Thursday, August 20, 2009

Beauty; in the eye of the cardholder?

Five hours (and who can do it less in?)
By haughty Celia spent in dressing,
The goddess from her chamber issues,
Arrayed in lace, brocade, and tissues.
                 (excerpt from The Lady’s Dressing Room by Jonathan Swift)

Written in 1732, The Lady’s Dressing Room deconstructs and mocks the fashionable dress of court women by detailing and parodying the products that created the ‘haughty Celia’.  Consumerism was rampant amongst the eighteenth century aristocracy which trickled down to the remaining social classes in England [1] causing Swift to challenge this rise of materialism in The Lady's Dressing Room.  The poem challenges manufactured female beauty and mocks those men who fall for it.

          By ensuring that the 'goddess' Celia is absent from the narrative, the poem opens with Strephon sneaking into her dressing room and peering at the products that 'create' her.  With gleeful malice, the narrator discloses the underbelly of her contrived beauty because rather than getting closer to the object of his desire, Strephon sees that her make up brushes are full of dirt, dandruff and dead hair and her towels are “Begummed, bemattered, and beslimed,”.  The poem takes a Pandora's box approach when Strephon cries in shock after sticking his hand in a wooden chest when he discovers: “Oh! Celia, Celia, Celia shits!”  The narrator admonishes the young man’s naivety when he declares that all: “Such gaudy tulips raised from dung” thus mocking the obsession with idealised beauty.
          This idealisation and comodification of the body is rampant today.  A few days ago I was buying a paper and as per usual my eye was drawn to the rack of women's magazines.  To date it is the same headlines: what celeb has lost weight, gained weight, married, divorced, dated, etc. I noticed one of the headlines congratulating Ulrika Johnson on her new body and looking fabulous at over 40, I felt momentarily inadequate. This changed to annoyance when I read further on that she had spent around €14,500 to ‘create her new body’. I realised that although she has always been slim, she achieved the ‘perfect body’ through surgery.  In other words she did not ‘create her body’, a plastic surgeon did. Furthermore, she looks fabulous because she can afford it. Similarly, Demi Moore is reported to have spent in the region of €150,000 on her body. Madonna denies having any plastic surgery but she has not aged since her mid 30s and virtually all the celebrities represented in the media have perfect skin, perfect teeth, perfect hair and perfect bodies or so we are led to believe.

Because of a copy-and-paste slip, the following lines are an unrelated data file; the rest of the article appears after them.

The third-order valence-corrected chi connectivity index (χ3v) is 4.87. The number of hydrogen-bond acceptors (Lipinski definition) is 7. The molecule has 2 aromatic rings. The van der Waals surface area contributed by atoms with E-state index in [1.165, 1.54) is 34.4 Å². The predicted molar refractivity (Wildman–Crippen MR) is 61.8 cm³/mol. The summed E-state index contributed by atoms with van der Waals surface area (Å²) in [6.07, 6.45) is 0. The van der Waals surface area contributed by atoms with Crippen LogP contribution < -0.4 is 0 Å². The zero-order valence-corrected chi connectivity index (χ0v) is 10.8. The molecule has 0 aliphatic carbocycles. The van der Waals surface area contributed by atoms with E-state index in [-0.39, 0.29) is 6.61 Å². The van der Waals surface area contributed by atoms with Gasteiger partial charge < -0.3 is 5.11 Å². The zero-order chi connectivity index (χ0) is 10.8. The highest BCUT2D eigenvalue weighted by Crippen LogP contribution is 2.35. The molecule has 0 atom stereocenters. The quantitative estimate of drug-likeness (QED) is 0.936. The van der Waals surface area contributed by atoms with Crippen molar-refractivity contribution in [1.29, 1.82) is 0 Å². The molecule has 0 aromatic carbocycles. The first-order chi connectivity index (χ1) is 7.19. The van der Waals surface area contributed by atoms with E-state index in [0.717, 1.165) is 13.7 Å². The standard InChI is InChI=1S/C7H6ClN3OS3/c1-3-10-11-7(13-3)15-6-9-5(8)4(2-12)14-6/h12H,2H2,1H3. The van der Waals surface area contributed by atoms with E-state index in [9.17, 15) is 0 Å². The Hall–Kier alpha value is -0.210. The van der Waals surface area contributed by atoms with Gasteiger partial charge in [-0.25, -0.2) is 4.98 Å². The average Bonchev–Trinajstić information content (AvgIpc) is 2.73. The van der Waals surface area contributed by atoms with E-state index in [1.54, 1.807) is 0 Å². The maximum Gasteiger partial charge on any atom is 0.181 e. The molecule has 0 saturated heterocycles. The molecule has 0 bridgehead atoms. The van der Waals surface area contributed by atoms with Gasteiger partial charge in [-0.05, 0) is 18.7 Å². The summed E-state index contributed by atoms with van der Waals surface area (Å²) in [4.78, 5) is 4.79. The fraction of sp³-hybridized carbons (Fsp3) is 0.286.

These men and women become successful based on their natural good looks and their careers are dependent on their beauty. Meanwhile, the rest of us merely gaze at their images feeling inferior.  It is important to consider what is the emotional cost for these celebrities to maintain the perfect look and how does this effect the rest of society? Apart from the assistance of a plastic surgeon, these celebrities have nutritionists, personal trainers, cleaners, nannies, and all manner of services so they can focus on their appearance. Furthermore, when they are photographed, the images are touched up and resized to hide blemishes or any excess padding.  If it is a professional shot in a glossy magazine or an advert, extra lighting is used to create a soft, youthful effect. It would prove difficult for a modern day Strephon to peer below the underbelly of their artifice and we mere mortals are competing with an adobe Photoshop image.  It is time we woke up and realised that ‘these gaudy tulips’ are constructed similar to their eighteenth century counterparts. Beauty, it would seem, truly is in the eye of the cardholder these days.

© The Bag Lady August 2009

[1] For more on consumerism in the Eighteenth century, I would highly recommend English Society in the Eighteenth Century by Roy Porter.

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